As well as fame, certain people have attained a gigantic status through notoriety. Several people in Sussex have been given the title of ogre and accused of being baby eaters. The most famous of these is Sir Goddard (or Robert) Oxenbridge of Brede who died on the 9th of March 1487 and is interred in Brede Church with his wife Ann. He seems to be ostensibly a powerful, yet likeable person but the legends depict him as a giant who roamed the countryside eating children. As well as having a crow as a familiar, he had great strength and couldn't be killed by normal weapons. Eventually, all the children of Sussex got together (or just his heighbours depending on the story), got him drunk on an enormous vat of beer which they brewed (or drugged him) and sawed him in half with a wooden saw on a bridge called Groaning Bridge at Stubb's Lane, Brede. These stories were probably not deserved, it seems all the men so accused were Catholics during the Reformation. Sussex was noted for supporting the Reformation and the Parlimentarian movement, so those who clung to their faith were not too popular. The story seems to have continued though, with the ghost of this particular ogre haunting Brede place, perhaps bolstered by the smugglers who used the place to hide their cargo and were known to use ghost stories to scare people away from places.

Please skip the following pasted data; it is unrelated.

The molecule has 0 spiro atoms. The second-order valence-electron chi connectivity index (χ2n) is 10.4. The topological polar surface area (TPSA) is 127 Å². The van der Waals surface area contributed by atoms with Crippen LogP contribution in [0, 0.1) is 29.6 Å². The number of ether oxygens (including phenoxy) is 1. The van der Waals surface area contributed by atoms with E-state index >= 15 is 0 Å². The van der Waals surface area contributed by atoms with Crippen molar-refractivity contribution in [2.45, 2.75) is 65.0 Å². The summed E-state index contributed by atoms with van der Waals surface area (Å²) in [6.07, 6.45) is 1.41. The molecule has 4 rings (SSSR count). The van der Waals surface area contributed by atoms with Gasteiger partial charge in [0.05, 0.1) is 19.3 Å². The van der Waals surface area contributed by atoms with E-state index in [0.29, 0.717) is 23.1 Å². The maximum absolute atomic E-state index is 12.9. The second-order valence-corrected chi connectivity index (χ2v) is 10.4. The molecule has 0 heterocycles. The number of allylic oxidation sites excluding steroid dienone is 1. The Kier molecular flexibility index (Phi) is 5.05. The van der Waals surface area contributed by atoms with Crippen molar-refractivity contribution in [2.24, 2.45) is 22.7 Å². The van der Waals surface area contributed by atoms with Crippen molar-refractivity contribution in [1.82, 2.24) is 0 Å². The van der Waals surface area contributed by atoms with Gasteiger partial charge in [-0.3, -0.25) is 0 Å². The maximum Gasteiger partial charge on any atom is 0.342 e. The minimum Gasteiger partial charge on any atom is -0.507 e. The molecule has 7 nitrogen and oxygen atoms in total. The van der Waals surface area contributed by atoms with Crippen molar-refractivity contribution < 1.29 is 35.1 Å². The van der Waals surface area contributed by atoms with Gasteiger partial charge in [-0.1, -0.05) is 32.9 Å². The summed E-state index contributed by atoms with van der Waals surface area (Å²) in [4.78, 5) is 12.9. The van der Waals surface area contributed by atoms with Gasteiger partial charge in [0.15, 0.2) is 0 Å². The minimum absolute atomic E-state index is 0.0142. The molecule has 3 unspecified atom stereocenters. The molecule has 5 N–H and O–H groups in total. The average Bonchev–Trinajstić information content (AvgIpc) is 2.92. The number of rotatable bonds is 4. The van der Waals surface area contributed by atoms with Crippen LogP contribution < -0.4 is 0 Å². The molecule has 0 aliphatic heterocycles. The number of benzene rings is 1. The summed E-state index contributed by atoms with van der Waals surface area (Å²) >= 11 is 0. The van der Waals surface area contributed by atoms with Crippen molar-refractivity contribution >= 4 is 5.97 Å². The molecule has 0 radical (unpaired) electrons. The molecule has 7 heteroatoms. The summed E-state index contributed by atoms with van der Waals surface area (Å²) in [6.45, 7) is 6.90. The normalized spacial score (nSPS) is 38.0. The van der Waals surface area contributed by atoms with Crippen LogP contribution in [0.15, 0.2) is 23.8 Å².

Long Barrows As Giants Graves